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Friday, September 30, 2016

House Addresses Great Lakes Dredging Crisis

April 23, 2012

The end of the Great Lakes dredging crisis took a step closer to reality last week when the U.S. House of Representatives passed H.R. 4348 and included a provision that could lead to substantially increased Great Lakes dredging funding. The amendment directs that all funding collected in the Harbor Maintenance Trust Fund be spent on dredging each year.

 

“Passage of H.R. 4348 with the Boustany amendment represents further progress in requiring that the Harbor Maintenance Trust Fund monies all be spent on dredging each year,” said Eugene Caldwell, President of Great Lakes Maritime Task Force (GLMTF). “This is important progress as this legislation moves forward toward a House/Senate Conference Committee.”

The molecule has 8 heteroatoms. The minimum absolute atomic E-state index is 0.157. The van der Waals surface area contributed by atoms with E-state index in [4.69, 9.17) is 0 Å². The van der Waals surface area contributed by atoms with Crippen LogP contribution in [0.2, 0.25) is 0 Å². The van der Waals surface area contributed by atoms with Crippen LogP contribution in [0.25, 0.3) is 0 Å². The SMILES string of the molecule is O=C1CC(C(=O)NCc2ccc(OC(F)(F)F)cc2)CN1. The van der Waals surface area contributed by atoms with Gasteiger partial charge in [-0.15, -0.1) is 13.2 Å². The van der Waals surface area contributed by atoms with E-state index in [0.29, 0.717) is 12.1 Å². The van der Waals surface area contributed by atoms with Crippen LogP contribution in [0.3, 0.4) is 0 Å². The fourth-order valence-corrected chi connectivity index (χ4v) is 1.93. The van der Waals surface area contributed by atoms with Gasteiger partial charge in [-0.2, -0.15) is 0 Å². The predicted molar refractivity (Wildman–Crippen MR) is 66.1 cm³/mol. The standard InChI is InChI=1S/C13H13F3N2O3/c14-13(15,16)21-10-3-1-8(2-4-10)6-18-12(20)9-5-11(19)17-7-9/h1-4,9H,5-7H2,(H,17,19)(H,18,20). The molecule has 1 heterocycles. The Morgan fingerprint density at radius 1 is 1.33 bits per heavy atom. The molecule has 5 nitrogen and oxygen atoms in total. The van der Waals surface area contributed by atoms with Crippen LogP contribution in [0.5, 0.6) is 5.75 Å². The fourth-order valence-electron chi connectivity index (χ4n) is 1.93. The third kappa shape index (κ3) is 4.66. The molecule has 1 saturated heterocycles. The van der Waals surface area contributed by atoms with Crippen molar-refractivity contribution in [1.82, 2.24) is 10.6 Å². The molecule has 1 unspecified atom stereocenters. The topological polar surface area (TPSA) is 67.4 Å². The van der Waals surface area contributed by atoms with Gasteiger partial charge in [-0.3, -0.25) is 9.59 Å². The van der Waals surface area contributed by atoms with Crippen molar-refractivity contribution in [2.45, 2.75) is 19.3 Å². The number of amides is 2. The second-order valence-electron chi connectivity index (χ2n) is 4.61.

“The dredging crisis has limited Great Lakes shipping’s ability to efficiently serve America’s industrial heartland,” said Don Cree, 1st Vice President of GLMTF and Great Lakes Special Assistant to the National President for American Maritime Officers. “Ships designed to carry more than 70,000 tons of iron ore or coal each trip have routinely left port with 10 percent or more of their hauling power unused. The lost carrying capacity has effectively decreased the capacity of the Great Lakes/Seaway system.”

 

“GLMTF has dedicated all its resources to the dredging crisis,” said James H.I. Weakley, 2nd Vice President of the coalition and President of Lake Carriers’ Association. “At times it seemed the battle was lost, but thanks to the dedicated efforts of our Great Lakes delegation in Washington, we continue to make progress on this critical issue.”

 

“Now we must focus our efforts on the House/Senate Conference Committee,” said John D. Baker, 3rd Vice President of GLMTF. “Senator Carl Levin (D-MI) and a bipartisan group of his colleagues have led this effort in the Senate. We are fortunate that our senators are equally dedicated to shipping on the Fourth Sea Coast.”

 

Baker, who is also President Emeritus of the International Longshoremen’s Association’s Great Lakes District Council, stressed that support for the dredging issue has been bipartisan and a sterling example of the region’s delegation coming together to achieve a common goal.



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